U.S. Water News Online
BILLINGS, Mont. — State environmental officials say a coal-bed methane company operating in southeastern Montana violated its water quality permit 132 times over two years.
The violations involved failed toxicity tests on water discharged into the Tongue River by Fidelity Exploration and Production, a Denver-based subsidiary of MDU Resources Group.
Those tests involved putting fleas into water that's pumped out of the ground during coal-bed methane production. Enough fleas died to show that the water was toxic.
However, minnows placed in the same samples didn't die, and the toxin causing the deaths has not been identified.
The Montana Department of Environmental Quality said proposed penalties against Fidelity would be waived if the company fixes the problem.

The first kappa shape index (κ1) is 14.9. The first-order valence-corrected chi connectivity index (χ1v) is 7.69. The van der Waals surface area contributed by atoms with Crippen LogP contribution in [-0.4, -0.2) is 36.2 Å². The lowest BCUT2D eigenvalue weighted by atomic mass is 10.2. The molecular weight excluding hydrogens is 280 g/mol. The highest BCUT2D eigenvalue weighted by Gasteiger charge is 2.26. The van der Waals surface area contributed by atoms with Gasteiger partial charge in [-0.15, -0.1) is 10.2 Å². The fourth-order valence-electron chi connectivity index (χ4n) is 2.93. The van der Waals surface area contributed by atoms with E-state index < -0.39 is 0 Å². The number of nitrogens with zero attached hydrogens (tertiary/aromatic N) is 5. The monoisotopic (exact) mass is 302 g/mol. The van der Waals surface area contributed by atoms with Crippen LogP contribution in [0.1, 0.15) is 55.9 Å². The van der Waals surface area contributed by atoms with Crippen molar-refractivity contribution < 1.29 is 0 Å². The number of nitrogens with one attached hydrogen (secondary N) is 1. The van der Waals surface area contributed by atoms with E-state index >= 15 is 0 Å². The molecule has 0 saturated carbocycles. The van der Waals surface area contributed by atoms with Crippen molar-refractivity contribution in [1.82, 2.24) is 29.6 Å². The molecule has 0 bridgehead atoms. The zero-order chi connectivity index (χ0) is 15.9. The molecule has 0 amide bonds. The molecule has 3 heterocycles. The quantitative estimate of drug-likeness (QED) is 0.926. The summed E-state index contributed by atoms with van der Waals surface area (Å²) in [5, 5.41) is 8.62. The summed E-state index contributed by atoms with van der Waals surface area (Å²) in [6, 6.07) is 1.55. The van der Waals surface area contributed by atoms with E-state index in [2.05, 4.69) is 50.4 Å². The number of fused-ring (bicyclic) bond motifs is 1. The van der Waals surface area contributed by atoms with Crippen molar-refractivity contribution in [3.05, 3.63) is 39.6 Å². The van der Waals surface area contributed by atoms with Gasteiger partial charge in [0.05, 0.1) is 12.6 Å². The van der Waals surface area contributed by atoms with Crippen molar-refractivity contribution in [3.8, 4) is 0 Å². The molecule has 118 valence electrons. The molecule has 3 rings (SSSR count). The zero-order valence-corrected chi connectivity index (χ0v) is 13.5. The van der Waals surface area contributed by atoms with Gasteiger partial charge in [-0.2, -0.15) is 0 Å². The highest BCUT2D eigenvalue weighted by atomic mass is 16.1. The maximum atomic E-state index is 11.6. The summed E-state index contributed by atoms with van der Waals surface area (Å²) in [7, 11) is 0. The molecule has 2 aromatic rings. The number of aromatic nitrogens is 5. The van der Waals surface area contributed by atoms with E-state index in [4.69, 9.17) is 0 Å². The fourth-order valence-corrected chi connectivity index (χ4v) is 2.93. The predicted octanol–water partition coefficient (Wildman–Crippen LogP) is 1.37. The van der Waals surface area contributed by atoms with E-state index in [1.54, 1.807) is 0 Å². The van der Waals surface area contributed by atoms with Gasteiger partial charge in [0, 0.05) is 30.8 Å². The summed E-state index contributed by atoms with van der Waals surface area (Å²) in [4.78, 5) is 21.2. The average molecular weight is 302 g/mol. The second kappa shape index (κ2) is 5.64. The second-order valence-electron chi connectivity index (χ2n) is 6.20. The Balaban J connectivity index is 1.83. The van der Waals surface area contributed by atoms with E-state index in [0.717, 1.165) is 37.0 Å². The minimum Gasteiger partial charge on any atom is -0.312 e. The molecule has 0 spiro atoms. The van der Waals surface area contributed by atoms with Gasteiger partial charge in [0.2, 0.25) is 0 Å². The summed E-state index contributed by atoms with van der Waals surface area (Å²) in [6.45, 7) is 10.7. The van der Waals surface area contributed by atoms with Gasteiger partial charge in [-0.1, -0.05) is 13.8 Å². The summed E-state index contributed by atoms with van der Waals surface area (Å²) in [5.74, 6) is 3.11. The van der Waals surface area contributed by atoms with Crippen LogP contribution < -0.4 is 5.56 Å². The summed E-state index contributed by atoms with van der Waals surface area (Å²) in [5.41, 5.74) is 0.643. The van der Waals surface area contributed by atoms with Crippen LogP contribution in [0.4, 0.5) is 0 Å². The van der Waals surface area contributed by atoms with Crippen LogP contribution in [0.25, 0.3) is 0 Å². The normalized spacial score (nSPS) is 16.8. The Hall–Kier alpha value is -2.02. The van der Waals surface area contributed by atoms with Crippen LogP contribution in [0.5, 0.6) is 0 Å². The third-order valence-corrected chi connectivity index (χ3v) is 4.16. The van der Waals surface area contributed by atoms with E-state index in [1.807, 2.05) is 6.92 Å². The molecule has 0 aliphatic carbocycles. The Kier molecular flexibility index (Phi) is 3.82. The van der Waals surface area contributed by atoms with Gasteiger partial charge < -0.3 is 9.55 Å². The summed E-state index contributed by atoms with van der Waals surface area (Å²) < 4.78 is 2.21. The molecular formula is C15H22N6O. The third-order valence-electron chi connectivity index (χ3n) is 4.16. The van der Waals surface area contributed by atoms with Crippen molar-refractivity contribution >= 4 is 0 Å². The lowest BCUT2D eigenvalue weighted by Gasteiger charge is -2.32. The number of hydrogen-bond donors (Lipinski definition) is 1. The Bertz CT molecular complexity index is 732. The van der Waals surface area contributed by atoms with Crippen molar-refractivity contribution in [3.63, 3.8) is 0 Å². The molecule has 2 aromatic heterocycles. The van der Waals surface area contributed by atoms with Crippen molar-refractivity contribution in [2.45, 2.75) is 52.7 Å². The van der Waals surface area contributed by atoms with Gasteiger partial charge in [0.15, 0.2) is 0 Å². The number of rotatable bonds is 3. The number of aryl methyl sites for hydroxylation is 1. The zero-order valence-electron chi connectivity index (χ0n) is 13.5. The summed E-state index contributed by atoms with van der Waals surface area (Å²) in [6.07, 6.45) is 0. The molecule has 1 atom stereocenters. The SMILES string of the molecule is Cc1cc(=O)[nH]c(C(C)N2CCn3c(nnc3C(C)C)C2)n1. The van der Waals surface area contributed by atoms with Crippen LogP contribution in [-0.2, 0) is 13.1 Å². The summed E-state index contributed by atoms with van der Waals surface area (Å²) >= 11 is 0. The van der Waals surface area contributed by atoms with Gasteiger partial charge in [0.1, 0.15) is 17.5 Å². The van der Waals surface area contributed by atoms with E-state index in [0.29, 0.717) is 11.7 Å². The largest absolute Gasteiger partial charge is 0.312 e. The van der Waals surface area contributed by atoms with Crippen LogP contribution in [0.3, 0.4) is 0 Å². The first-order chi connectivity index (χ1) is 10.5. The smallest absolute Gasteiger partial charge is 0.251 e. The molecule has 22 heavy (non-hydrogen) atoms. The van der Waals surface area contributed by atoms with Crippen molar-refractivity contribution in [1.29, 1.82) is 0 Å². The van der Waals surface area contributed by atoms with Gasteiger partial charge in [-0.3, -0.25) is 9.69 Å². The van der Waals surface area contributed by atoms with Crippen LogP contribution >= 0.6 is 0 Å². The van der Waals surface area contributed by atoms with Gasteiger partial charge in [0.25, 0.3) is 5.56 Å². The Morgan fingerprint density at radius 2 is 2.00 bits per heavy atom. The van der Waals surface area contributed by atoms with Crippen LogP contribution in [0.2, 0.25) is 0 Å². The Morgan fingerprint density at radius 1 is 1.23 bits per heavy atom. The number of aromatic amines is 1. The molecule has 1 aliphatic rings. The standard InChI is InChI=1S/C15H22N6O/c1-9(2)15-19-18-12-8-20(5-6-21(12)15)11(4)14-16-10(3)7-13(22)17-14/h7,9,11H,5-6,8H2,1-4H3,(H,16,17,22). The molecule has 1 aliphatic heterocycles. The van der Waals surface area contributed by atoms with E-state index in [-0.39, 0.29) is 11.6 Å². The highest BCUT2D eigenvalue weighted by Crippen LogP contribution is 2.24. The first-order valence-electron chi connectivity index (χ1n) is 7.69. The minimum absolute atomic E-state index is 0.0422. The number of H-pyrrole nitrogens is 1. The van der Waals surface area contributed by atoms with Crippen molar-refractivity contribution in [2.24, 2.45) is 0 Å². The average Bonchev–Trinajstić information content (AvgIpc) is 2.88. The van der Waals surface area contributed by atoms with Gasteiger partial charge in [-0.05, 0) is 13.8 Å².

A representative of an environmental group that has opposed coal-bed methane development in Montana said the violations should be regarded as a “canary in the coal mine.”
“The last thing we want to do is wait until dead fish are flowing in the water to decide to do something,” said Beth Kaeding, chairwoman of the Northern Plains Resource Council.
But Fidelity spokesman Joe Icenogle said the violations were a “permit concern” that didn't threaten or degrade the Tongue River.
Fleas exposed to discharge water that had been thoroughly diluted with river water did not die, he said. He said fleas began to die in water that was only 25 percent river water and 75 percent discharge water.
“Our discharge into the Tongue River never makes up 75 percent of the total flow,” Icenogle said. “It's less than 1 to 2 percent of the total flow of that river.”
Fidelity's permit allows it to pump coal-bed methane water directly into the Tongue without treating it. However, DEQ enforcement division administrator John Arrigo said treatment might be required in the future to address the toxicity issue.
“We don't have any dead fish,” said Arrigo. “If we saw dead fish or saw effects on the receiving water, we would act more aggressively.”
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